Wall Street may be ready to give back Wednesday’s stock gains as fast as it earned them, judging by futures, as investors also wait for a European Central Bank meeting.
Investors have been on an up-and-down ride this year, with more volatility promised a U.S. election looms and COVID-19 hangs around. One way to get through it? Pick solid companies with solid returns and believe in their story. That is the message in our call of the day from Domini, one of Wall Street’s few female-led fund houses.
The Domini Impact Equity Fund
is in the top 1% of Morningstar’s one-year U.S. Fund Large Blend rankings, and 13% on a three-year ranking. Its top holdings, technology giants Apple
— thrived during the multiyear bull market and now amid the pandemic. Also included are video streamer Netflix
pharmaceutical giant Pfizer
and newsy electric-car maker Tesla
Domini’s founder and chair, Amy Domini, and chief executive officer Carole Laible, told MarketWatch their ethical fund wants to own companies with strong social and economic profiles and solution-oriented leaders. They are also turning into sound pandemic-era investments.
“We have a strategy that very deliberatively assesses human and planetary risks to investments. That strategy is a risk-avoidance strategy and in a time of tremendous stress, as coronavirus has put on our economic lives, risk avoidance becomes far more important,” Domini said.
For example, the fund owns companies that help individuals access education, finance and health care — telemedicine group Teladoc Health
or online tutoring company Chegg
Both have become go-to companies this year in the pandemic.
The fund got its start in 1991, but had a strategy shift in 2018, so that is where they said the performance tracking should start.
Investors’ belief is crucial when it comes to one holding that they highlight, Tesla, which has been on a wild ride lately. The managers said they have trimmed some holdings as stocks have climbed, but that it remains a key holding. “Our thesis on Tesla in part is based on the ecosystem they create,” which is similar to Apple’s, said Domini.
“We see them as an ecosystem of next-generation fuel-saving, interconnected devices that all work to make the individual’s life simpler or cleaner. If we see a threat or change in direction to that we would probably seriously reconsider our interest in the company,” she said.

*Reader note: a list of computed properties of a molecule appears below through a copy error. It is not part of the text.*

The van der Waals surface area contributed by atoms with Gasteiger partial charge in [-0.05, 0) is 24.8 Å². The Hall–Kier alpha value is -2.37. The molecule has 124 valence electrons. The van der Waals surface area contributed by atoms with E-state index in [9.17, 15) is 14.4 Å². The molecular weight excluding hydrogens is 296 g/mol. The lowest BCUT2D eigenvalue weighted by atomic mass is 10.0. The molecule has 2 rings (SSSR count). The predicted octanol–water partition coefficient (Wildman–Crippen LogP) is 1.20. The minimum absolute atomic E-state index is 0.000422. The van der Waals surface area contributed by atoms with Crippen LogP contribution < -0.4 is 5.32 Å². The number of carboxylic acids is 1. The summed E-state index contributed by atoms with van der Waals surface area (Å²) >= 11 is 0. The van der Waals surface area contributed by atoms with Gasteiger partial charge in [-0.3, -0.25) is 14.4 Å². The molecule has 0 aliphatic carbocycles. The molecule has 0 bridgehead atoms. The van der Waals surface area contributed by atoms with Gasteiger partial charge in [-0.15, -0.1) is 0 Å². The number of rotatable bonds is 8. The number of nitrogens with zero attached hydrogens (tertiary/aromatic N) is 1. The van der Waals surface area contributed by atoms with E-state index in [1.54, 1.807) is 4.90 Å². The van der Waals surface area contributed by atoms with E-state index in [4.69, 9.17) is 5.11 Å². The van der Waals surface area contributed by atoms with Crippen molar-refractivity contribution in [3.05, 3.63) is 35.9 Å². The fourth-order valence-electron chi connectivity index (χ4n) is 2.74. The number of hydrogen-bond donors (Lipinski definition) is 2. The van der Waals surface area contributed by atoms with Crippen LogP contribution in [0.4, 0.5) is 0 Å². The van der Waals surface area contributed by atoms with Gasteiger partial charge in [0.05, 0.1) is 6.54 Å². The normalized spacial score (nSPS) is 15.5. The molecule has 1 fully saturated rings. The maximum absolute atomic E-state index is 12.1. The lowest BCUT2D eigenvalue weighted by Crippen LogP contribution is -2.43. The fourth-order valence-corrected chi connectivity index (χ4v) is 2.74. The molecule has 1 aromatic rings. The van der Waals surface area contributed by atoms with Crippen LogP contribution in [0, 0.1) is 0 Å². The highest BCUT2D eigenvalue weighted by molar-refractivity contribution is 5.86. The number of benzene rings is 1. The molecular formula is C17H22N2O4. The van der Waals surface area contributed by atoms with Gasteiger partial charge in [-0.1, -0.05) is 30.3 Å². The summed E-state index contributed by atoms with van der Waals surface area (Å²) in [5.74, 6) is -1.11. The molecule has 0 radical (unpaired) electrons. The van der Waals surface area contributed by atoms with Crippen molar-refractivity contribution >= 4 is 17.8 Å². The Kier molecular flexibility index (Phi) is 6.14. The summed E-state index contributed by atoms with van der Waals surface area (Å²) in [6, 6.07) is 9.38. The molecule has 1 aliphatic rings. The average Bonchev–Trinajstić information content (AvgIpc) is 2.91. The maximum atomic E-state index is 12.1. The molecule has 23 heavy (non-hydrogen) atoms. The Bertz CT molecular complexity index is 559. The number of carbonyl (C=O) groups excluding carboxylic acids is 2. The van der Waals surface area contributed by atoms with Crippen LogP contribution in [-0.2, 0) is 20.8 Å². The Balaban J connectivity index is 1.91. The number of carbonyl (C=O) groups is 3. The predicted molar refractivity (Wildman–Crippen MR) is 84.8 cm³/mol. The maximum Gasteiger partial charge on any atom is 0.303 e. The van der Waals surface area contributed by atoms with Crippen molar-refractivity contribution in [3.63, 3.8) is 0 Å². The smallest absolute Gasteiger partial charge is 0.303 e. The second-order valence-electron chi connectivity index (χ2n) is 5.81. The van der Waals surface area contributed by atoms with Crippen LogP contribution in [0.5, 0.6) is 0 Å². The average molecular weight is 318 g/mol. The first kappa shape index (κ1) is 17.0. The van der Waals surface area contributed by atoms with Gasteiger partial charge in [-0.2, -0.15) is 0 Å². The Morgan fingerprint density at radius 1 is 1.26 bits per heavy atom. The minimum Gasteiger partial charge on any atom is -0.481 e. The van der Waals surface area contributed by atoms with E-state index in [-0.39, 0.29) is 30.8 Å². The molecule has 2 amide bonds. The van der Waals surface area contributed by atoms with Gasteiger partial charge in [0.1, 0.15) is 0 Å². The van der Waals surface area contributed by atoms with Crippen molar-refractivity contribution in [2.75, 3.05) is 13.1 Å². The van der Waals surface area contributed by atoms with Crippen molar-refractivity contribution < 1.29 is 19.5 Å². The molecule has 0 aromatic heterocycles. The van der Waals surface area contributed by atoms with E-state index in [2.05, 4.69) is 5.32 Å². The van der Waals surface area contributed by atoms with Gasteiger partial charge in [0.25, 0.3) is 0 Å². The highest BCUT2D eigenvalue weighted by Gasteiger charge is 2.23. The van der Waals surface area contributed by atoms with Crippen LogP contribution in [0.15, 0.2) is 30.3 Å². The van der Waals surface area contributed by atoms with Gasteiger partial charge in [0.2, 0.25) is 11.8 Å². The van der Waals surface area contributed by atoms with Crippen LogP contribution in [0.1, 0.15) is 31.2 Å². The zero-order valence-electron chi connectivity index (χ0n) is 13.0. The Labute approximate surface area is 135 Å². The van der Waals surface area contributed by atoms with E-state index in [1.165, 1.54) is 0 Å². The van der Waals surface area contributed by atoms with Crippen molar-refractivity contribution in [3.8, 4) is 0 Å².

is another solid company for Domini. They make “food that is good for our planet, but also better for the people eating it than beef or meat. That’s a very compelling story for us,” said Laible. Aside from being a strong performer, Beyond Meat is at the heart of consumer demand for food right now — organic and natural, and it also meets the needs of vegetarians.
“We think that their innovation in the process and being that key leader in the space has really been beneficial to the overall market, and has been good to us in our portfolio,” said Laible. Healthy, sustainable foods fit into their investing mantra, so the company was “a very clear choice for us,” she added.
Finally, they highlighted DexCom
which develops glucose-monitoring technology: “When we bought it at the time, you still were required to do the finger prick…that was finally allowed to be discontinued.
“The thesis is that this remote monitoring in the hospital was five years off, but as the pandemic hit and they’re trying to cut down on the nurse going into the room with the patient to cut down the contact, all of a sudden it became a today story,” said Laible.
futures are tilting south. European stocks
are mixed ahead of an ECB meeting, while Asian markets made solid gains. The dollar
is slipping, as analysts ponder whether recent gains will last.
Initial jobless claims and continuing claims are ahead, along with producer prices.
A strong euro will likely be in focus when the ECB meets, with a press conference featuring President Christine Lagarde to follow.
Californian skies have been glowing orange, with wildfires raging across the Pacific Northwest.
Germany, a leading European pork producer, has confirmed a case of deadly African swine fever.
“We had to show calm.” President Donald Trump has defended comments in a book by journalist Bob Woodward that claim he played down COVID-19.
Jefferies analysts surveyed more than 5,000 consumers in 11 countries to gauge changes in behaviors due to COVID-19. The survey was last carried out in April.
The news isn’t great for airlines:
Global wildlife populations are in free fall, thanks to humans.
U.S. stimulus checks are showing up in far-flung places.